AI: So you'll use a sample as a potential springboard to something else...
PW: Yeah. "Recaesarian" on Spacefolds 5 is the same thing.
AI: Speaking of Spacefolds 5 [also a 1999 release], do you view any real difference between that and Hidden Moon other than Spacefolds 5's role as part of the series of journal releases and Hidden Moon being a studio release?
PW: Yeah. Spacefolds is continuing the tradition of 100% improv and no overdubs. Put it out as it is kind of like a budget release. That's why we don't want to put a lot of work into it to keep it so we can sell them real cheap just the same as the cassettes were. And then Hidden Moon is the studio. We're already talking about the next studio CD. So it's not like there's filler, we had to pare down.
CS: As far as the essence of the product... the Spacefolds 5 and The Hidden Moon, I don't look at them really as being any different. Really all part of the continuum. Like you were saying before, Spacefolds 5 was a continuation of the cassette option that we had before. And trying to keep this stuff as cheap as possible and as accessible to people as possible. I think the aim is to get this stuff out to people as much as we can. Most people you can't buy a double disc from them for under $20. And we're selling them for $15. And it's kind of like our little sub-mission for the record company, to subvert this whole thing and get music down to real prices.
AI: Not to get overly wrapped up in the business stuff but is that profitable?
PW: Well, theoretically. If you apply algebraic equations the numbers should come out. But there's this X'. You need X' to be bigger than X' is now. But we're doing alright. This year has been our best year by far for sales. But still, it's not like we're gonna be able to quit our day jobs any time soon, which is the goal. It's really nice to have no economic pressures on the music. We put as much time in as anybody.
AI: Is a good percentage of your live shows improvisation?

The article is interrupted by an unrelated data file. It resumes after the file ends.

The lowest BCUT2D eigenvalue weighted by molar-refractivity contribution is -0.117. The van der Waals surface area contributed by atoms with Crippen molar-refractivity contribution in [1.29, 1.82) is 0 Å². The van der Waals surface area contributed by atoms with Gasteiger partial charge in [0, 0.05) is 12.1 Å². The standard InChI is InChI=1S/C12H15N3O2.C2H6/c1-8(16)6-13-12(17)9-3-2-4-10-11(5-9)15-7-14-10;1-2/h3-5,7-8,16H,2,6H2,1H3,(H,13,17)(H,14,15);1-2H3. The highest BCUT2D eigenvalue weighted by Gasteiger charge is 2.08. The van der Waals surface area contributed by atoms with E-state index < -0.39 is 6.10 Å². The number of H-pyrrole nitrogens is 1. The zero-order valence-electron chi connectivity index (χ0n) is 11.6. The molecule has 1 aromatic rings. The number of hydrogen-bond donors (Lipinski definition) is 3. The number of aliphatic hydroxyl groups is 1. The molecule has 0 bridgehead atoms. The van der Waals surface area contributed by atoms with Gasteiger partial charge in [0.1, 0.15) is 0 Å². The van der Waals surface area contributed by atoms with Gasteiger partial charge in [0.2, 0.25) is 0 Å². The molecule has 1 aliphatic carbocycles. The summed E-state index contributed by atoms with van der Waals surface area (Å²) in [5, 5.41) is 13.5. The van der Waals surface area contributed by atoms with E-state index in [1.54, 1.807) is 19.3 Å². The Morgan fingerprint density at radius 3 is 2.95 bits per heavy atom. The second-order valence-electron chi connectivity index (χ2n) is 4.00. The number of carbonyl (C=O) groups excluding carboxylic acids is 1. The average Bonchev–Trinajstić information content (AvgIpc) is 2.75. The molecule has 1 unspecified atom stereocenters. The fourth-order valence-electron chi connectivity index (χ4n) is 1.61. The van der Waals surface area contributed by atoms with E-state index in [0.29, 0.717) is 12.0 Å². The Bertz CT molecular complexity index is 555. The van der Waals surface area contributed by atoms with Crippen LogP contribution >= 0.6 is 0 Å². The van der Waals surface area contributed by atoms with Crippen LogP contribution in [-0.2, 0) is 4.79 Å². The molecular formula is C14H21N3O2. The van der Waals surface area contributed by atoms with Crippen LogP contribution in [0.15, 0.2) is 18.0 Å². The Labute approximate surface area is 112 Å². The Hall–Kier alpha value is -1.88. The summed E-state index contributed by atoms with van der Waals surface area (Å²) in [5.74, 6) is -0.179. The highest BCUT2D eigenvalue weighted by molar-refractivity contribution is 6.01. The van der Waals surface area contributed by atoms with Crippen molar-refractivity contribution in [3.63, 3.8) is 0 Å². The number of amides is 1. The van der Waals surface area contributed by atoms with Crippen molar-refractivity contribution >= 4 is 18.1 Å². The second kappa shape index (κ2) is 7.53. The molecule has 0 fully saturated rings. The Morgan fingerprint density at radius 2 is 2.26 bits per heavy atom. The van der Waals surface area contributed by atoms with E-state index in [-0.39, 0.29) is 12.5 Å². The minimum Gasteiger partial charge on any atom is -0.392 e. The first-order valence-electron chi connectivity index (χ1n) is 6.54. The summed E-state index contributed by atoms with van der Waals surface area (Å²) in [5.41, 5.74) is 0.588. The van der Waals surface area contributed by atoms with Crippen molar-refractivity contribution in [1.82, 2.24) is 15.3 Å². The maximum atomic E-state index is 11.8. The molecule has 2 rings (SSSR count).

AI: So the shows will always be different.
CS: Right. And it's a lot more fun that way. Lately what we've been trying to do is integrate the audience a little bit. Ask them for a key. At the Porcupine Tree show we did that.
AI: Did you get a response?
JS: Multiple! [laughing]
AI: Other than Strange Daze, any other shows coming up?
PW: Sept 11th in Chicago. Unfortunately it doesn't look like we're going to be able to do the Orion spacerock festival because of band weddings and such. We're supposed to be doing Kenyon College this year.
AI: Any other projects, like National Steam?
PW: Steam was just something we wanted to work on with quarkspace not being able to get together as much during that period. We do some stuff with Stan [Lyon] here on the side. I've got some solo material.
AI: What do you call yourself again?
PW: Church Of Head. And then we also have this little thing that we might do as more of an anonymous musical project. With all this hype about the Blair Witch Project, there's a story where I grew up about this orphanage that burned down in the early 1900's. And when you go on the site at nightime you supposedly can hear the crying of the children and that sort of thing. So I thought it might be fun to do some music on that context like a Halloween sort of vibe.
CS: I've been playing at Ruby's on Tuesday nights [open mike at club in Columbus]. Playing my stuff, mostly original music. "The Circle" I play there. And I play "Somebody Else's Dream" [both from The Hidden Moon] and a couple other pieces that I've played with quarkspace.
AI: Do vocal songs with quarkspace typically start as one of your acoustic solo songs? The two you mentioned I could easily hear you playing solo.
CS: The past year and a half probably has been the most prolific time for me as far as writing. And I wrote a large chunk of material and then I came over one night and played a good chunk of it for him...
PW: I'm him'.